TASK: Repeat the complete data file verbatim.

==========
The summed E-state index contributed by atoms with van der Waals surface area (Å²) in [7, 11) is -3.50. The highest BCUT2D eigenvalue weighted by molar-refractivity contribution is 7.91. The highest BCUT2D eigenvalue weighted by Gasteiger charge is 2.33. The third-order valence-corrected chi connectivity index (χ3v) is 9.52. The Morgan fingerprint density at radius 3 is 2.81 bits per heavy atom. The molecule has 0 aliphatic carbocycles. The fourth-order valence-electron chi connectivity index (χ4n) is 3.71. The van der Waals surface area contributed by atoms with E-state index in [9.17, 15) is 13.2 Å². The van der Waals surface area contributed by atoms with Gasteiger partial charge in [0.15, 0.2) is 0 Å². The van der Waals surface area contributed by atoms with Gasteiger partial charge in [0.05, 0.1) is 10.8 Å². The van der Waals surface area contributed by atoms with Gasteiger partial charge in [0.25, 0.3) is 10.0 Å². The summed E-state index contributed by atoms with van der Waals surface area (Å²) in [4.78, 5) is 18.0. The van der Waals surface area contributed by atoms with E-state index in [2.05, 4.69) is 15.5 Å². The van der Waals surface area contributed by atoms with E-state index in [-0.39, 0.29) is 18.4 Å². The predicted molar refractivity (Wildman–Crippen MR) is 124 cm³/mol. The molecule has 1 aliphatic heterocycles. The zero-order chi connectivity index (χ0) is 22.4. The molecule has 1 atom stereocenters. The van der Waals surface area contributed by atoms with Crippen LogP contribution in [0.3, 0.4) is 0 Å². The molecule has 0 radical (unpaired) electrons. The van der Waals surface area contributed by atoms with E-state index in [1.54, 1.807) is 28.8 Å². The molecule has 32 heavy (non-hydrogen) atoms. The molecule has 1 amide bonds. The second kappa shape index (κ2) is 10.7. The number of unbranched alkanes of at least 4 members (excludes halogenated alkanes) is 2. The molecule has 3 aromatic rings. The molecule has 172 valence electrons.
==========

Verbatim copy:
The summed E-state index contributed by atoms with van der Waals surface area (Å²) in [7, 11) is -3.50. The highest BCUT2D eigenvalue weighted by molar-refractivity contribution is 7.91. The highest BCUT2D eigenvalue weighted by Gasteiger charge is 2.33. The third-order valence-corrected chi connectivity index (χ3v) is 9.52. The Morgan fingerprint density at radius 3 is 2.81 bits per heavy atom. The molecule has 0 aliphatic carbocycles. The fourth-order valence-electron chi connectivity index (χ4n) is 3.71. The van der Waals surface area contributed by atoms with E-state index in [9.17, 15) is 13.2 Å². The van der Waals surface area contributed by atoms with Gasteiger partial charge in [0.15, 0.2) is 0 Å². The van der Waals surface area contributed by atoms with Gasteiger partial charge in [0.05, 0.1) is 10.8 Å². The van der Waals surface area contributed by atoms with Gasteiger partial charge in [0.25, 0.3) is 10.0 Å². The summed E-state index contributed by atoms with van der Waals surface area (Å²) in [4.78, 5) is 18.0. The van der Waals surface area contributed by atoms with E-state index in [2.05, 4.69) is 15.5 Å². The van der Waals surface area contributed by atoms with E-state index in [-0.39, 0.29) is 18.4 Å². The predicted molar refractivity (Wildman–Crippen MR) is 124 cm³/mol. The molecule has 1 aliphatic heterocycles. The zero-order chi connectivity index (χ0) is 22.4. The molecule has 1 atom stereocenters. The van der Waals surface area contributed by atoms with Crippen LogP contribution in [0.3, 0.4) is 0 Å². The molecule has 0 radical (unpaired) electrons. The van der Waals surface area contributed by atoms with E-state index in [1.54, 1.807) is 28.8 Å². The molecule has 32 heavy (non-hydrogen) atoms. The molecule has 1 amide bonds. The second kappa shape index (κ2) is 10.7. The number of unbranched alkanes of at least 4 members (excludes halogenated alkanes) is 2. The molecule has 3 aromatic rings. The molecule has 172 valence electrons.